|Director: Bernardo Bertolucci|
|Screenplay: Gilbert Adair (based on his novel)|
|Stars: Michael Pitt (Matthew), Eva Green (Isabelle), Louis Garrel (Theo), Anna Chancellor (Mother), Robin Renucci (Father), Jean-Pierre Kalfon (Himself), Jean-Pierre Léaud (Himself), Florian Cadiou (Patrick)|
|MPAA Rating: NC-17|
|Year of Release: 2004|
|Country: U.K. / France / Italy / U.S.|
|At one point in Bernardo Bertolucci’s The Dreamers, a rock is thrown through a window, disrupting an attempted suicide. It’s a moment of bold, if somewhat cheap symbolism, illustrating how the revolution raging in the streets just outside literally crashes in on the lives of the film’s three young protagonists, thus forcing them to finally make a real decision about where they stand.|
The Dreamers takes place in Paris in 1968, a time of great social turmoil that was instigated by the government’s firing of the much revered Henri Langlois, the founder of the Cinémathèque Française. Soon, the streets were filled with protestors, barricades were constructed, and police in riot gear were chasing insurgents waving communist flags. It was the very epitome of the 1960s, that virtually mythical era in which real change was a genuine possibility and everything that had been taken for granted as rock solid was sudden fluid and in flux. Norms, taboos, politics, the cinema—all were suddenly up for grabs, and Bertolucci’s film aims to capture that tumult in all its audacious glory.
Unfortunately, The Dreamers only sporadically evokes with any real power the time in which it is set. All the period detail is there, right down the heavy use of Janis Joplin and Jimi Hendrix on the soundtrack. However, that period detail takes a backseat to the film’s story, which concerns the relationship between a blank young American student named Matthew (Michael Pitt) and a pair of incestuous French twins, the fiery Isabelle (Eva Green) and the brooding Theo (Louis Garrel). This triumvirate of attractive, sexually adventurous youth is meant to represent, I suppose, a generation on the brink, but they come across mostly as callow and self-absorbed. Their increasingly outré sexual hijinks should be a political statement, but their insulation from the world outside renders them just kinky and silly—a bunch of kids experiments for the first time and deluding themselves into depths of feeling that aren’t really there.
One of the film’s primary themes is the distance between appearances and reality, particularly in relation to the three central characters. This is first hinted at when Matthew meets Isabelle and she appears to have chained herself to the gates of the Cinémathèque Française in protest. This impresses him duly, but it turns out that the chains are a farce, which is an apt description of the young protagonists’ political posturing. They talk a good talk, fervently quoting the directors and critics of Cahiers du Cinéma, but they never take it to the streets. Instead, they remain insulated within the walls of the Isabelle and Theo’s parents’ expansive apartment, engaging in a series of games that mix sex and movie trivia. The zero-sum nature of their game is visually realized in the increasingly disgusting condition of the apartment, by the end cluttered with piles of garbage and filth with the threesome holed up together in a makeshift tent rendered from Isabelle and Theo’s childhood.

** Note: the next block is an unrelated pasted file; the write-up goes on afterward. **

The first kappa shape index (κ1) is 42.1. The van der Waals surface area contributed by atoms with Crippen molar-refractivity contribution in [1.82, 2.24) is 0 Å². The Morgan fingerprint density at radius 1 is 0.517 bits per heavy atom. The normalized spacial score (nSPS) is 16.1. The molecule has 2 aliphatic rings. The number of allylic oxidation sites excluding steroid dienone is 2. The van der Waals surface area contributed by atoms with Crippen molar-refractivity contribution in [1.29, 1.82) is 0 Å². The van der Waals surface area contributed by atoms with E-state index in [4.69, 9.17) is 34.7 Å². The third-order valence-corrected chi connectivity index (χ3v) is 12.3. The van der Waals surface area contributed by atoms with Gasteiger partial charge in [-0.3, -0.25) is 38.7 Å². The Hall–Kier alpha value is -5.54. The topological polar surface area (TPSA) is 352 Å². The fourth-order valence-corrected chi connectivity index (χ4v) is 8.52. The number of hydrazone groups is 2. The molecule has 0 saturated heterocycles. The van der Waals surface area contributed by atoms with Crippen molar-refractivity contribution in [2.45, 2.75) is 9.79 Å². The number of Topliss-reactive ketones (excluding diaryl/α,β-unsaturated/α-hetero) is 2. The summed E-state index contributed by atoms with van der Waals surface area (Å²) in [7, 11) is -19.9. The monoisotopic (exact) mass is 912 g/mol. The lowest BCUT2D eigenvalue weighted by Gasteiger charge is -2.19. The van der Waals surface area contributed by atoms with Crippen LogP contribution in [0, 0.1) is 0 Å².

Bertolucci, best known as the director of such truly groundbreaking films as The Conformist (1970) and Last Tango in Paris (1972), stages the sexual shenanigans with a frankness and honesty that is refreshing, although he sometimes tends to slip into an arty pretentiousness, such as the scene when Matthew takes Isabelle on the kitchen floor while Theo causally fries some eggs. It’s the kind of scene that would have made a statement 35 years ago, but here plays like an unintended parody of New Wave dislocation.
The film’s greatest flaw, though, may be that Bertolucci indulges too much in the great sin of nostalgia, thus reducing the film’s political firepower by washing it in a hazy wave of “Remember when …” This is especially true of the film’s attitude toward the protagonists’ love of the cinema. They speak heatedly of Nicholas Ray, Chaplin and Keaton, and others, and Bertolucci juxtaposes their actions with scenes from crucial films from the 1930s and 1960s (some would argue the two greatest decades in the cinema), but the irony is that their passion for film makes them seem more shallow than anything. Granted, 1968 was a time in which filmmaking could really, truly, be a revolutionary act, but Bertolucci and his protagonists fails to connect the politics of the cinema with the politics of the street in a meaningful sense; only those who lived through the period and have their own memories of it will find any real connection. To be fair, Bertolucci achieves some moments of great power, particularly at the end when Matthew, Isabella, and Theo finally join the crowds in the blazing streets and each has to make his or her own decision, but perhaps this is only because it comes as such a respite from the previous two hours of their silly self-indulgence.
Copyright ©2004 James Kendrick
All images copyright ©2004 Fox Searchlight Pictures